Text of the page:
Early next morning Rogeen got an interview with the executive of the Mexican province, whom he had never met. The governor received him most courteously and manifested both alert intelligence and a spirit of fairness. During that long night ride Bob had thought out most carefully his exact line of appeal.
"Your Excellency," he said, earnestly, "wishes, of course, for the fullest development of the Imperial Valley in Mexico. To that end the ranchers must know they have full protection, not alone for their lives as they now have, but also for their crops. They must know it is profitable to farm in Mexico. I, myself, have five thousand acres of cotton, which will pay in export duties alone perhaps $25,000. Next year I wish to grow much more. Besides, I'm the agent for a very rich man who lends hundreds of thousands of dollars to other ranchers in your province.
"But this can continue only if those who do business on your side of the line obey the laws and pay their debts. Such men as Reedy Jenkins must be compelled to deal honestly or get out."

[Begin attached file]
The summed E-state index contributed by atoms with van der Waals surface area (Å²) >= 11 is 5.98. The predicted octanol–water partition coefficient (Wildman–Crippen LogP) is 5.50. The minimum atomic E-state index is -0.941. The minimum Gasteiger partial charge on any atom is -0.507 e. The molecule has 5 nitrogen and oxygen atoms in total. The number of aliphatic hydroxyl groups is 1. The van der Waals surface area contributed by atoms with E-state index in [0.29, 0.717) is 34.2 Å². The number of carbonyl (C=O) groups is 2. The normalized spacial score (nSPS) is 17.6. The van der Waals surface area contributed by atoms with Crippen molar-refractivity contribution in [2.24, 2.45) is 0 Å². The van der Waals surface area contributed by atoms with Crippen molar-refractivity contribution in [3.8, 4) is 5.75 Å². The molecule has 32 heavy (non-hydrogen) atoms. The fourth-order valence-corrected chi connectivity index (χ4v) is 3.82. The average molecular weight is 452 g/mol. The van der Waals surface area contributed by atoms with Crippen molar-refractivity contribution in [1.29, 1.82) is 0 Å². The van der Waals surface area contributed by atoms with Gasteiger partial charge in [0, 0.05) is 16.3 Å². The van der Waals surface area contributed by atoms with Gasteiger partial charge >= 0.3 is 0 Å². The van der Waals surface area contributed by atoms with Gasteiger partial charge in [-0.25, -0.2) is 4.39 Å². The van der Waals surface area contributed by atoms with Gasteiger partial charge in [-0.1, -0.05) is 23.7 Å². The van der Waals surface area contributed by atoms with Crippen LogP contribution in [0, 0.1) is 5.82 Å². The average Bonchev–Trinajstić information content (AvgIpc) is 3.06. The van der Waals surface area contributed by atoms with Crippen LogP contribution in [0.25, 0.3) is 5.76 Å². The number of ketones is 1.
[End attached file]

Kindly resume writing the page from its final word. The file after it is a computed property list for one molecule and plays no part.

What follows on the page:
The governor agreed to what Rogeen said, and promised to take prompt action.
"But," insisted Bob, "to save us, it must be done quickly. Jenkins' cotton must be seized and held for his debts, and the water turned into the canals at once."
This was also promised as soon as legal papers could be prepared. In leaving the office Bob dropped the telegram from the consul, accidentally.
"It apparently will not be needed," he said to himself as he left the office, "but it won't hurt to lose it."
The telegram left in the office read:
Present your situation to the governor, and if immediate relief is not given I'll close the border within twenty-four hours so tight that not a man, a mule, nor a machine can cross it either way.
Two hours later a secretary who spoke good English and a Mexican captain appeared at the Chinese hotel where Bob was waiting.
"We have here," the secretary presented Bob with two papers, "an attachment for Senor Jenkins' cotton and an order that the water must be turned into the canals at once, and at the old rate. El Capitan and I will accompany you in the governor's own machine to see these orders are obeyed."